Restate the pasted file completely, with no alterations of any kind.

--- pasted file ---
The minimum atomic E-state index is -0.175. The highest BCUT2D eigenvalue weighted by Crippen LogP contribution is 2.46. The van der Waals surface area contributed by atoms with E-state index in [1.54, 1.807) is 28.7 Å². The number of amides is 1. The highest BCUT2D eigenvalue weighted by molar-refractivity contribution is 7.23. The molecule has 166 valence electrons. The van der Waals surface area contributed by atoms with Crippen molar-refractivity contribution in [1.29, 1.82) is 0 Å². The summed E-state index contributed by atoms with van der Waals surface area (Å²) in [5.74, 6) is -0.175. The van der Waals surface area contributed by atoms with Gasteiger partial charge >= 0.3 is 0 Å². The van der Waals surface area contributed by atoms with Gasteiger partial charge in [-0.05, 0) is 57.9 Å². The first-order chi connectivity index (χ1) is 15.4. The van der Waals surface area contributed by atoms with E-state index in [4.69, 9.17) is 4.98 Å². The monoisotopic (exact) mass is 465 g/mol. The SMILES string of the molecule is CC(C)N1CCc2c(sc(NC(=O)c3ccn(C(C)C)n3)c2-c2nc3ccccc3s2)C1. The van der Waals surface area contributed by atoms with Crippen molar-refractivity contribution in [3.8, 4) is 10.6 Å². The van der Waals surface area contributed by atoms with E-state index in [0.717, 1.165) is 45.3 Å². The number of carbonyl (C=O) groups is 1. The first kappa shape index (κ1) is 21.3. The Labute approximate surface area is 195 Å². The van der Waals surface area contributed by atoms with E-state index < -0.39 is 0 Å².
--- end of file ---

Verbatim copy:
The minimum atomic E-state index is -0.175. The highest BCUT2D eigenvalue weighted by Crippen LogP contribution is 2.46. The van der Waals surface area contributed by atoms with E-state index in [1.54, 1.807) is 28.7 Å². The number of amides is 1. The highest BCUT2D eigenvalue weighted by molar-refractivity contribution is 7.23. The molecule has 166 valence electrons. The van der Waals surface area contributed by atoms with Crippen molar-refractivity contribution in [1.29, 1.82) is 0 Å². The summed E-state index contributed by atoms with van der Waals surface area (Å²) in [5.74, 6) is -0.175. The van der Waals surface area contributed by atoms with Gasteiger partial charge >= 0.3 is 0 Å². The van der Waals surface area contributed by atoms with Gasteiger partial charge in [-0.05, 0) is 57.9 Å². The first-order chi connectivity index (χ1) is 15.4. The van der Waals surface area contributed by atoms with E-state index in [4.69, 9.17) is 4.98 Å². The monoisotopic (exact) mass is 465 g/mol. The SMILES string of the molecule is CC(C)N1CCc2c(sc(NC(=O)c3ccn(C(C)C)n3)c2-c2nc3ccccc3s2)C1. The van der Waals surface area contributed by atoms with Crippen molar-refractivity contribution in [3.8, 4) is 10.6 Å². The van der Waals surface area contributed by atoms with E-state index in [0.717, 1.165) is 45.3 Å². The number of carbonyl (C=O) groups is 1. The first kappa shape index (κ1) is 21.3. The Labute approximate surface area is 195 Å². The van der Waals surface area contributed by atoms with E-state index < -0.39 is 0 Å².